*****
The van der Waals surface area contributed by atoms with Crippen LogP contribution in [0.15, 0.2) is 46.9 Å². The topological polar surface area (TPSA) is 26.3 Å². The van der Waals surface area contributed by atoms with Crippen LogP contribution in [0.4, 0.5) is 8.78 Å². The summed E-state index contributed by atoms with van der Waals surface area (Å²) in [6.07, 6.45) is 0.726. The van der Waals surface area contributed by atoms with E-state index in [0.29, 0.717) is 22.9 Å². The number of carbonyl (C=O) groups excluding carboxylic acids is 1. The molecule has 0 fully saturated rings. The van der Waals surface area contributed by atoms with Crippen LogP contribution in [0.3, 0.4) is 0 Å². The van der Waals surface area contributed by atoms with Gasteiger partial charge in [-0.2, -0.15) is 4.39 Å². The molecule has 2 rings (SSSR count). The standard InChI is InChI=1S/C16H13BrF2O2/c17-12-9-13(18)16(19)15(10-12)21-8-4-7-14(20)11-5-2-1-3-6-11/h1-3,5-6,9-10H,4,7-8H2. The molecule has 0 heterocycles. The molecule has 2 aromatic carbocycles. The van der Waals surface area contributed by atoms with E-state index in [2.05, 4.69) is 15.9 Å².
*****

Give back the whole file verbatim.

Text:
The van der Waals surface area contributed by atoms with Crippen LogP contribution in [0.15, 0.2) is 46.9 Å². The topological polar surface area (TPSA) is 26.3 Å². The van der Waals surface area contributed by atoms with Crippen LogP contribution in [0.4, 0.5) is 8.78 Å². The summed E-state index contributed by atoms with van der Waals surface area (Å²) in [6.07, 6.45) is 0.726. The van der Waals surface area contributed by atoms with E-state index in [0.29, 0.717) is 22.9 Å². The number of carbonyl (C=O) groups excluding carboxylic acids is 1. The molecule has 0 fully saturated rings. The van der Waals surface area contributed by atoms with Crippen LogP contribution in [0.3, 0.4) is 0 Å². The van der Waals surface area contributed by atoms with Gasteiger partial charge in [-0.2, -0.15) is 4.39 Å². The molecule has 2 rings (SSSR count). The standard InChI is InChI=1S/C16H13BrF2O2/c17-12-9-13(18)16(19)15(10-12)21-8-4-7-14(20)11-5-2-1-3-6-11/h1-3,5-6,9-10H,4,7-8H2. The molecule has 0 heterocycles. The molecule has 2 aromatic carbocycles. The van der Waals surface area contributed by atoms with E-state index in [2.05, 4.69) is 15.9 Å².